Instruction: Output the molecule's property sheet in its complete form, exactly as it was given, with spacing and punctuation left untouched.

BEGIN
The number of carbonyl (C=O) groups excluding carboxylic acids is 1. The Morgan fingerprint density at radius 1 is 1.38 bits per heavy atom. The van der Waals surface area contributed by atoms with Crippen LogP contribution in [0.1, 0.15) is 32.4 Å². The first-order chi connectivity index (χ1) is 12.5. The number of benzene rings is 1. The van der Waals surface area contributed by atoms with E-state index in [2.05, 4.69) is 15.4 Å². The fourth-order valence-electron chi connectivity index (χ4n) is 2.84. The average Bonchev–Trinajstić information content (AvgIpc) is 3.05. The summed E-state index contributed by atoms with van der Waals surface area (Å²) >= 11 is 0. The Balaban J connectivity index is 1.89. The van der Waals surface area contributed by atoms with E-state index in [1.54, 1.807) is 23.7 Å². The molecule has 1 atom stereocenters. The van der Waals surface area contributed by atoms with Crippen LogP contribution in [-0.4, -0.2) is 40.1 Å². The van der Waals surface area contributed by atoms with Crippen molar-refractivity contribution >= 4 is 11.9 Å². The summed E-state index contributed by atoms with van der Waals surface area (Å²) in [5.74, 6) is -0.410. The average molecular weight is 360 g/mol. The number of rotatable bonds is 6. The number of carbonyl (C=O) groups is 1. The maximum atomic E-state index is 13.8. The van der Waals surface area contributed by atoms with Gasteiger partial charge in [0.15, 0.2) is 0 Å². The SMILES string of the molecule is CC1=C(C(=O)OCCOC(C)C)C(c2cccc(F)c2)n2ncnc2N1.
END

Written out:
The number of carbonyl (C=O) groups excluding carboxylic acids is 1. The Morgan fingerprint density at radius 1 is 1.38 bits per heavy atom. The van der Waals surface area contributed by atoms with Crippen LogP contribution in [0.1, 0.15) is 32.4 Å². The first-order chi connectivity index (χ1) is 12.5. The number of benzene rings is 1. The van der Waals surface area contributed by atoms with E-state index in [2.05, 4.69) is 15.4 Å². The fourth-order valence-electron chi connectivity index (χ4n) is 2.84. The average Bonchev–Trinajstić information content (AvgIpc) is 3.05. The summed E-state index contributed by atoms with van der Waals surface area (Å²) >= 11 is 0. The Balaban J connectivity index is 1.89. The van der Waals surface area contributed by atoms with E-state index in [1.54, 1.807) is 23.7 Å². The molecule has 1 atom stereocenters. The van der Waals surface area contributed by atoms with Crippen LogP contribution in [-0.4, -0.2) is 40.1 Å². The van der Waals surface area contributed by atoms with Crippen molar-refractivity contribution >= 4 is 11.9 Å². The summed E-state index contributed by atoms with van der Waals surface area (Å²) in [5.74, 6) is -0.410. The average molecular weight is 360 g/mol. The number of rotatable bonds is 6. The number of carbonyl (C=O) groups is 1. The maximum atomic E-state index is 13.8. The van der Waals surface area contributed by atoms with Gasteiger partial charge in [0.15, 0.2) is 0 Å². The SMILES string of the molecule is CC1=C(C(=O)OCCOC(C)C)C(c2cccc(F)c2)n2ncnc2N1.